…To Help You Decide if Smelling Like Beach French Fries is Worth It.
Sometimes I like to try some of the crazy DIY health schemes that I stumble across on the internet (yes, I did gargle with coconut oil in my mouth for many minutes!). And because my hair seems to get thinner and thinner since having kids, I found many articles that said apple cider vinegar promotes hair growth. Since I keep apple cider vinegar in my pantry, I figured it would be worth a few minutes to test out the claims.
Keep reading for my apple cider vinegar hair treatment and the results.
The Apple Cider Vinegar Hair Rinse Recipe (And Instructions)
Gosh, my spray bottles come in handy for SO.MANY.THINGS. I used one to mix a 1:1 portion of apple cider vinegar (I like Bragg’s Apple Cider Vinegar) with water. (I believe I only mixed 2 oz. of each, since I had read somewhere it is best to use a fresh rinse.) I shook it up, and placed the bottle up high on a shower shelf. (Apple cider vinegar in your eyes BURNS. I store my spray bottle out of reach from my two sons to avoid unnecessary tears.)
Once in the shower, I shampooed and then sprayed the ACV mixture onto my scalp AVOIDING MY EYES. (The first time I used this, some dripped down my forehead and hit my eyes. Like I said, it burns. A lot for a little bit of time.) I left it in my hair while I shaved, sang songs, and reminisced about Ocean City Maryland’s Boardwalk Fries, since I smelled just like them. And then I rinsed it out. (I didn’t need conditioner, and you won’t either.)
Out of the shower, my wet hair still smelled like beach french fries. The internet world told me my hair wouldn’t smell like that once it was dry, but I am not convinced. I think there was a slight lingering scent, but it was not as strong as the shower smell. (Some online recs mention adding a few drops of essential oils. I haven’t done this since the Boardwalk Fries smell makes me feel all nostalgic for my childhood. Or maybe because I’m in too much of a hurry. Silly.)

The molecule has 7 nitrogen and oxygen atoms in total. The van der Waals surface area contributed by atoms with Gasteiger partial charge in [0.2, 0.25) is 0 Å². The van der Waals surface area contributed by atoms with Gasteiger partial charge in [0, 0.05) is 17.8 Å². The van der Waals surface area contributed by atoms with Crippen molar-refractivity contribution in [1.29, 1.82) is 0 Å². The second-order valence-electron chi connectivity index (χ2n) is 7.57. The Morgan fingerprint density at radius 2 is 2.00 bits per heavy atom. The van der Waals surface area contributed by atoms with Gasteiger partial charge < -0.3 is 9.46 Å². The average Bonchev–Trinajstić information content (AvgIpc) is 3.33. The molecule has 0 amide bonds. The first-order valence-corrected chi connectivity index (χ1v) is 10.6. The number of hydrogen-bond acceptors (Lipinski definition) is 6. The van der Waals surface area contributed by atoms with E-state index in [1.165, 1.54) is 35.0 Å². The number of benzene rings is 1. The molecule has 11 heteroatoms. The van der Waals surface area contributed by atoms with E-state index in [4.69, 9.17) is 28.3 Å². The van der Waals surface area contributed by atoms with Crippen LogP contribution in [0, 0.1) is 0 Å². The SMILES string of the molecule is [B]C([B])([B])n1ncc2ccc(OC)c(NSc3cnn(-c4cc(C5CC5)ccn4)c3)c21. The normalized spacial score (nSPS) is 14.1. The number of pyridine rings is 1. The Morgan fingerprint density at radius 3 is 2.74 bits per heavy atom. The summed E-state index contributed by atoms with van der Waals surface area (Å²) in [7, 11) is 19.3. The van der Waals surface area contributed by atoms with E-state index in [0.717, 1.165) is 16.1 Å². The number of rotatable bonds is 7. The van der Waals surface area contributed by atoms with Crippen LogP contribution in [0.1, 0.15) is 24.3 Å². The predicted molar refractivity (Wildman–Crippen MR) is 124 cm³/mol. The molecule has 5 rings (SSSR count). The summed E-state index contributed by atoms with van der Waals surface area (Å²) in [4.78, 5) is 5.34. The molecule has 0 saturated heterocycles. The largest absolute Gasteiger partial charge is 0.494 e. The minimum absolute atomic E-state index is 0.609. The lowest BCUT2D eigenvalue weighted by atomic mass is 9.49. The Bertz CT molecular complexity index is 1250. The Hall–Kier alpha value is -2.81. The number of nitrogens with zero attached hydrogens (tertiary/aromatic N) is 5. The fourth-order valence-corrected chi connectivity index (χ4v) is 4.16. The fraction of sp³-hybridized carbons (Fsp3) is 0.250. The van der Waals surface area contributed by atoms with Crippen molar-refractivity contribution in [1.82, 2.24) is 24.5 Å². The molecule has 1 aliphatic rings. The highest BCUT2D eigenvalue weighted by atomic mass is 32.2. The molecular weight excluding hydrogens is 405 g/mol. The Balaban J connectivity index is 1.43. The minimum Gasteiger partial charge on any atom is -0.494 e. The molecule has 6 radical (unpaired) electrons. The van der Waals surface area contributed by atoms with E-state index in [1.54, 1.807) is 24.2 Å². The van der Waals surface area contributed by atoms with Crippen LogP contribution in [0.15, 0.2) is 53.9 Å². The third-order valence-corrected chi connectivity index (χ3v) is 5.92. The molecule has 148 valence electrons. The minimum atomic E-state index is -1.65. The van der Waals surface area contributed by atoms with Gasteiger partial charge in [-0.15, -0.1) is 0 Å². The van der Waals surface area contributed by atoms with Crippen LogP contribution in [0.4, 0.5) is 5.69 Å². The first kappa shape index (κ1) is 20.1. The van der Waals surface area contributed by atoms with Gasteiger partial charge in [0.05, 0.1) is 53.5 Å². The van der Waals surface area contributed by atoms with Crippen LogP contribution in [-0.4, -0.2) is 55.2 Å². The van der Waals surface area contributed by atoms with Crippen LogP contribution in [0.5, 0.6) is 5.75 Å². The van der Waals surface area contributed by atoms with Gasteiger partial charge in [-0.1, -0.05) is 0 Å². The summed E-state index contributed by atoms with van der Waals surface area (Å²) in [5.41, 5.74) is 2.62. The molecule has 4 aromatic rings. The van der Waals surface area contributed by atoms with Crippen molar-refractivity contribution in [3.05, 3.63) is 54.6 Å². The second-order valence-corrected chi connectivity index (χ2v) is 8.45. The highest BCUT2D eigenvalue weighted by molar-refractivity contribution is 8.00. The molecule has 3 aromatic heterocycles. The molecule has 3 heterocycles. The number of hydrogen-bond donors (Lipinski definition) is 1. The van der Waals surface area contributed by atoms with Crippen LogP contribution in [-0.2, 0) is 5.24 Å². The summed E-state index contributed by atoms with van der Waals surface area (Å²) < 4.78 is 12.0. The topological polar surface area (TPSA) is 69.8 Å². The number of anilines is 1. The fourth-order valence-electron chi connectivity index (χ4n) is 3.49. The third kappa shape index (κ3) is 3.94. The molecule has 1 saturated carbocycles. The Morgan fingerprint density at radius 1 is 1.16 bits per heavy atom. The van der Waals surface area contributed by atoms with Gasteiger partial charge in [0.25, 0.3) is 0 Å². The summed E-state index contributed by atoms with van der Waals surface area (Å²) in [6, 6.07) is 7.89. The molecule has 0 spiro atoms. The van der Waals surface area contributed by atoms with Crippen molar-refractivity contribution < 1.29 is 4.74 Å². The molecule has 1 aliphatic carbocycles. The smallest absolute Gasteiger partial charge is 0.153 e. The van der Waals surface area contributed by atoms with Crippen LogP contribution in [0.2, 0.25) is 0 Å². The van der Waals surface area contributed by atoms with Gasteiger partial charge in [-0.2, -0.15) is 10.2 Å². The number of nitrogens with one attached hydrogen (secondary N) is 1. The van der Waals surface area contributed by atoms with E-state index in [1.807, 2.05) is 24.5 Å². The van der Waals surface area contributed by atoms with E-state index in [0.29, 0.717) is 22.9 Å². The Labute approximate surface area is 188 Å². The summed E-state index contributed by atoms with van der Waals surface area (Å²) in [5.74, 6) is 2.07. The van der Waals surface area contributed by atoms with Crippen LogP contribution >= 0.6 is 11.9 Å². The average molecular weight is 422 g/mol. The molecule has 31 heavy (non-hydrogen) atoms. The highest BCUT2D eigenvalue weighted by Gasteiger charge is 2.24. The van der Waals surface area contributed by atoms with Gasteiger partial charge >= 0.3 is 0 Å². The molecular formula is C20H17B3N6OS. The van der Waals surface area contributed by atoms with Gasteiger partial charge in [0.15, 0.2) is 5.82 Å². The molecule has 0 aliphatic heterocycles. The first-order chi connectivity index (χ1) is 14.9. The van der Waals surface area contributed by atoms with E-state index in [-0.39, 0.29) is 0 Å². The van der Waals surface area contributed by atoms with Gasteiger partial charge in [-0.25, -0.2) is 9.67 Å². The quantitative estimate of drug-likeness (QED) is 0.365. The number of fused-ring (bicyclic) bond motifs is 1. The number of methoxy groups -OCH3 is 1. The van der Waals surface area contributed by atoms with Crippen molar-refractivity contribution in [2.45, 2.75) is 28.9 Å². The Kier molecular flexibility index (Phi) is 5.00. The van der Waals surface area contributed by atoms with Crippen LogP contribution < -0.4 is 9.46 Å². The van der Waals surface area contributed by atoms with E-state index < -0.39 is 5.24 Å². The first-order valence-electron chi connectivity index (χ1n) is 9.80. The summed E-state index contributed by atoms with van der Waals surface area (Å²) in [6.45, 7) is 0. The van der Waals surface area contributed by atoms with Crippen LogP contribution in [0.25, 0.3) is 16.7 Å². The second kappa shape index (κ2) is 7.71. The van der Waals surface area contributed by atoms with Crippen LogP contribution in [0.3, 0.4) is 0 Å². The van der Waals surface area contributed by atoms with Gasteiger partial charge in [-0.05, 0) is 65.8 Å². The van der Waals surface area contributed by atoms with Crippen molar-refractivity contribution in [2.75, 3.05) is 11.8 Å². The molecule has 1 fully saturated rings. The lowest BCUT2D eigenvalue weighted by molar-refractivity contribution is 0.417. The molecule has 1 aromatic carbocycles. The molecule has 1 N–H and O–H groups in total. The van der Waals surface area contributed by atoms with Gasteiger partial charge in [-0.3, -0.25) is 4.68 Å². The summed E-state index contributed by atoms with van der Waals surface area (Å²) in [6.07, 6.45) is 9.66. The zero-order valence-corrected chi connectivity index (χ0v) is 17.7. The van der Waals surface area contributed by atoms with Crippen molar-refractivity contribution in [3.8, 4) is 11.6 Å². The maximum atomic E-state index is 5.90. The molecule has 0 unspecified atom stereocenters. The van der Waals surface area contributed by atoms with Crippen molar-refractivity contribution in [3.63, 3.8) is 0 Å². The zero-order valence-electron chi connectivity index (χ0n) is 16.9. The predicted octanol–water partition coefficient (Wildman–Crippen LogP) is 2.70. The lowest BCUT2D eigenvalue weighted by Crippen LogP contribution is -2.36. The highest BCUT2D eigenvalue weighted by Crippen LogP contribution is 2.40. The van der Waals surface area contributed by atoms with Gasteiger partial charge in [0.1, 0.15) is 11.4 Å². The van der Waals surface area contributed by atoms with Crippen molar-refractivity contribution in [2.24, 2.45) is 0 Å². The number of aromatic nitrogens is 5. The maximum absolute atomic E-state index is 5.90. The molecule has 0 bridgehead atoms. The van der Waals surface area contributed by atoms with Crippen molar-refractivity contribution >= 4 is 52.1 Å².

I used the spray once a week for several weeks, and am still using it (after taking a brief break because I couldn’t remember to make more). 4 ounces of liquid lasts me about a month.
The ACV Rinse Results
The first time I used the apple cider vinegar rinse on my hair, I was shocked at how soft my hair felt for the next day or so. Super soft. I didn’t notice any additional sheen, but, man it was soft. I had a hard time not touching it constantly.
As I continued to use this, my hair always felt soft afterwards, but I didn’t notice it quite as much as the first time. Maybe my hair has become softer overall, so the difference isn’t so drastic? I have no way to know.
My hair is not any thicker, but there is a slight chance that less strands fall out when I shower or brush these days. (TMI, but becoming a mom is decidedly not glamorous.)
I don’t observe my scalp much, but with all the dryness in Colorado, I do sometimes wonder if I am anywhere near Ally Sheedy’s character in the Breakfast Club. From everything I’ve read, apple cider vinegar helps prevent dandruff. Upon observing my scalp today, it looks good to me.
So, although I cannot say that apple cider vinegar has drastically changes my hair, I do plan to keep using it. The DIY ACV rinse is not expensive, and I like the idea of soft hair, possibly less hair loss, and not having dandruff.